She cocked her head at the canine, one ear dipping as she repeated the question.  The slim Russian girl was a puzzle to her, and she was curious.  “Well, you’re older than he is,” Adele said, “and I’m sure you could get work elsewhere.  So why work for him?”

        The canine glanced away.  “Things happened, you understand,” she said finally.  “I had two choices – go with him, and live; stay and possibly end up dead.”  She looked back at Adele, a smile on her face.  “It hasn’t been very bad, though,” she admitted.  “At some times it’s been fun.”

        “Fun?”  Adele blinked.  “Smuggling is fun?”

        Anna laughed.  “Sure.  There is the thrill of possibly getting caught, or having someone try to betray you.  Plus, with Hao there is always some mystery – he never tells all he knows about a job.”

        “Why is that?” the rabbit asked.

        The canine’s ears dipped slightly.  “I don’t think he really trusts anyone but his family,” she said.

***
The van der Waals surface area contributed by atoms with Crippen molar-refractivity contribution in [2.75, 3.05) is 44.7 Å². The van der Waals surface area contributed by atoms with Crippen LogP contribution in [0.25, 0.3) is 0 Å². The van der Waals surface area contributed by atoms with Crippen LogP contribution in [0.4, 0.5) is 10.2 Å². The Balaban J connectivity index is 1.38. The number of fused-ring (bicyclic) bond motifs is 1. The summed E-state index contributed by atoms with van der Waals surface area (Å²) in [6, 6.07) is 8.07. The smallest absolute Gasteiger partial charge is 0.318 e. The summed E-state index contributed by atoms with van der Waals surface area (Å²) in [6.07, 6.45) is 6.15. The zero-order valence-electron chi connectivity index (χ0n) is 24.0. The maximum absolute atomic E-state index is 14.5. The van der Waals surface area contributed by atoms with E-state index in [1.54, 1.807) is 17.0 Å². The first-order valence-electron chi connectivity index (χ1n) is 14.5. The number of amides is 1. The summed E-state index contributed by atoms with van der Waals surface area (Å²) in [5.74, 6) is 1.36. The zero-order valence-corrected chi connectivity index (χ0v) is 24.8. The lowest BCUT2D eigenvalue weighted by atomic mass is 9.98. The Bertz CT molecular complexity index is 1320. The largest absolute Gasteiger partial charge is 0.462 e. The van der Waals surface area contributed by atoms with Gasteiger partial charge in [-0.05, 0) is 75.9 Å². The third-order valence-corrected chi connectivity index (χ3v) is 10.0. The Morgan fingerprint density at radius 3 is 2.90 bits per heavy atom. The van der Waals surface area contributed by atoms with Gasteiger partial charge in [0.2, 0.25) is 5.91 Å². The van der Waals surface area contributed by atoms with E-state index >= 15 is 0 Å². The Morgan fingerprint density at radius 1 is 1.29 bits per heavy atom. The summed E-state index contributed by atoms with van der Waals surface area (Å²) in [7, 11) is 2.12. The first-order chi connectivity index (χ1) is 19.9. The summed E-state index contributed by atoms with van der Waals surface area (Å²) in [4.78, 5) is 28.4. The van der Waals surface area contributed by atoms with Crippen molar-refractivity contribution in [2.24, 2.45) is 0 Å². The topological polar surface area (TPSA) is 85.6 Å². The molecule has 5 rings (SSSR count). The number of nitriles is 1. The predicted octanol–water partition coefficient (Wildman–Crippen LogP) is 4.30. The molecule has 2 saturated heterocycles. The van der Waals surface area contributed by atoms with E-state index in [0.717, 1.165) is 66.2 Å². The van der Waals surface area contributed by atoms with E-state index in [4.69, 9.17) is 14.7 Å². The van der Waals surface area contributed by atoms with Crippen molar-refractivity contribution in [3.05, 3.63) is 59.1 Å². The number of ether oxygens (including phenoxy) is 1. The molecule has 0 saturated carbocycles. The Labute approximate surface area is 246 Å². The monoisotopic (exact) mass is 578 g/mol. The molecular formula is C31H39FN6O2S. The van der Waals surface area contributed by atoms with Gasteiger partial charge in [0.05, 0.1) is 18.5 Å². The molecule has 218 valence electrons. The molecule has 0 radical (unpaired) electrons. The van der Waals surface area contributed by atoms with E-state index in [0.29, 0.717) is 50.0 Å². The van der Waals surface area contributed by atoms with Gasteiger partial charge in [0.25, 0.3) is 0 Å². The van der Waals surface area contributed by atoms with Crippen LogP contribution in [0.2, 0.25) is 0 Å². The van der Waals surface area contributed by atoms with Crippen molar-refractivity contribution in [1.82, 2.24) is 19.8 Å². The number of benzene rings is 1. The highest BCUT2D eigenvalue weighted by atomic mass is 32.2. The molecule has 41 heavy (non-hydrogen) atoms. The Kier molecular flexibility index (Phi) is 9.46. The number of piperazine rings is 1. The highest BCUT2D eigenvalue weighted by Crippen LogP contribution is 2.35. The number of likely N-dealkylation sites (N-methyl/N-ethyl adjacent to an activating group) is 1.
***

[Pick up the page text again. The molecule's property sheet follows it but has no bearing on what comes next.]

Just then, one of the Lees slammed and locked the cabin door.  “Ready,” he called out as he and his brother finished securing the boxes and strapped themselves in.

        Adele hit the ignition switches on the engines and her ears twitched as they roared to life.  She taxied the seaplane away from the boat and started her takeoff run.  “I wonder what’s in the boxes,” she said over the noise of the engines as she lifted the plane clear of the water.

        “Sometimes it’s better not to ask,” Anna opined.


        After the plane was tied up at the family dock and the boxes were moved to a warehouse under guard, the two women parted company.  Adele went back to the Lucky Dragon to get a few hours’ rest before starting work, and Anna went in search of Hao.  The gun at her hip and her readiness to use it managed to keep others from seeing her as an easy target.